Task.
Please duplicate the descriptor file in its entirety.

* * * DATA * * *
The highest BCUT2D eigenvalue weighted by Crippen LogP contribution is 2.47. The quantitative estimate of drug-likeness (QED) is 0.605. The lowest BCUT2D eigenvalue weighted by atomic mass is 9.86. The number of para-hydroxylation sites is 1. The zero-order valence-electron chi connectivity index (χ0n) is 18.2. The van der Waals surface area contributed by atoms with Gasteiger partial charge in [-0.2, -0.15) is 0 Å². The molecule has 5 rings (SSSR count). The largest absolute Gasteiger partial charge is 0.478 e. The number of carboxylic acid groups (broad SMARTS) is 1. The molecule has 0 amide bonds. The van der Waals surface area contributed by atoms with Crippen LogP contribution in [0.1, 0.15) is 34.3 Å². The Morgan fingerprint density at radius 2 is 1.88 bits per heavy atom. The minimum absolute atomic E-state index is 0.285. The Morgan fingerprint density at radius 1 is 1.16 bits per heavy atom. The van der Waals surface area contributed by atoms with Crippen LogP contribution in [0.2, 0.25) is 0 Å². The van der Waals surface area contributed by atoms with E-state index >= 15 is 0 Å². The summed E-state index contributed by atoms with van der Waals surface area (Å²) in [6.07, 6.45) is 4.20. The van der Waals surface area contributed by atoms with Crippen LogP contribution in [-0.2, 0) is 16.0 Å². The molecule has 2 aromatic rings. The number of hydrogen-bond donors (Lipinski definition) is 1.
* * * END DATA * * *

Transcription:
The highest BCUT2D eigenvalue weighted by Crippen LogP contribution is 2.47. The quantitative estimate of drug-likeness (QED) is 0.605. The lowest BCUT2D eigenvalue weighted by atomic mass is 9.86. The number of para-hydroxylation sites is 1. The zero-order valence-electron chi connectivity index (χ0n) is 18.2. The van der Waals surface area contributed by atoms with Gasteiger partial charge in [-0.2, -0.15) is 0 Å². The molecule has 5 rings (SSSR count). The largest absolute Gasteiger partial charge is 0.478 e. The number of carboxylic acid groups (broad SMARTS) is 1. The molecule has 0 amide bonds. The van der Waals surface area contributed by atoms with Crippen LogP contribution in [0.1, 0.15) is 34.3 Å². The Morgan fingerprint density at radius 2 is 1.88 bits per heavy atom. The minimum absolute atomic E-state index is 0.285. The Morgan fingerprint density at radius 1 is 1.16 bits per heavy atom. The van der Waals surface area contributed by atoms with Crippen LogP contribution in [0.2, 0.25) is 0 Å². The van der Waals surface area contributed by atoms with E-state index >= 15 is 0 Å². The summed E-state index contributed by atoms with van der Waals surface area (Å²) in [6.07, 6.45) is 4.20. The van der Waals surface area contributed by atoms with Crippen LogP contribution in [-0.2, 0) is 16.0 Å². The molecule has 2 aromatic rings. The number of hydrogen-bond donors (Lipinski definition) is 1.